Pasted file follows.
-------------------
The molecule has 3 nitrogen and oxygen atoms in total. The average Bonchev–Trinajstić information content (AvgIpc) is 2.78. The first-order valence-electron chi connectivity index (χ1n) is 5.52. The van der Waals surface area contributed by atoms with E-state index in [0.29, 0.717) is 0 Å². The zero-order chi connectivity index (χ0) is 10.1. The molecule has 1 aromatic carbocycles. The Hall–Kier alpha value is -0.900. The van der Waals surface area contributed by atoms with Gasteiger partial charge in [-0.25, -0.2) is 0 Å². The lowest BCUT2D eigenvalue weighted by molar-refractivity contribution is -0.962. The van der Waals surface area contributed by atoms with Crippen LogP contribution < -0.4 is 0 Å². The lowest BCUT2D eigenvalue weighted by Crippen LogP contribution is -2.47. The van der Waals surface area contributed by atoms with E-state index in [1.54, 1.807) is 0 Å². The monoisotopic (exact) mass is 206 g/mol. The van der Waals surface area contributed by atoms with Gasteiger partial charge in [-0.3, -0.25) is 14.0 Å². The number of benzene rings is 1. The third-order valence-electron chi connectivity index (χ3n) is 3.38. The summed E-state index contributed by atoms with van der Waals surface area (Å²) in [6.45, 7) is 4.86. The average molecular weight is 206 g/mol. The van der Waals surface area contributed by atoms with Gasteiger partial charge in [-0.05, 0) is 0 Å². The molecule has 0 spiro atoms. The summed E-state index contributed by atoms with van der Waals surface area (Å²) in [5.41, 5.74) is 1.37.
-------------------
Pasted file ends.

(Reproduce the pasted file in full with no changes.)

The molecule has 3 nitrogen and oxygen atoms in total. The average Bonchev–Trinajstić information content (AvgIpc) is 2.78. The first-order valence-electron chi connectivity index (χ1n) is 5.52. The van der Waals surface area contributed by atoms with E-state index in [0.29, 0.717) is 0 Å². The zero-order chi connectivity index (χ0) is 10.1. The molecule has 1 aromatic carbocycles. The Hall–Kier alpha value is -0.900. The van der Waals surface area contributed by atoms with Gasteiger partial charge in [-0.25, -0.2) is 0 Å². The lowest BCUT2D eigenvalue weighted by molar-refractivity contribution is -0.962. The van der Waals surface area contributed by atoms with Crippen LogP contribution < -0.4 is 0 Å². The lowest BCUT2D eigenvalue weighted by Crippen LogP contribution is -2.47. The van der Waals surface area contributed by atoms with E-state index in [1.54, 1.807) is 0 Å². The monoisotopic (exact) mass is 206 g/mol. The van der Waals surface area contributed by atoms with Gasteiger partial charge in [-0.3, -0.25) is 14.0 Å². The number of benzene rings is 1. The third-order valence-electron chi connectivity index (χ3n) is 3.38. The summed E-state index contributed by atoms with van der Waals surface area (Å²) in [6.45, 7) is 4.86. The average molecular weight is 206 g/mol. The van der Waals surface area contributed by atoms with Gasteiger partial charge in [-0.05, 0) is 0 Å². The molecule has 0 spiro atoms. The summed E-state index contributed by atoms with van der Waals surface area (Å²) in [5.41, 5.74) is 1.37.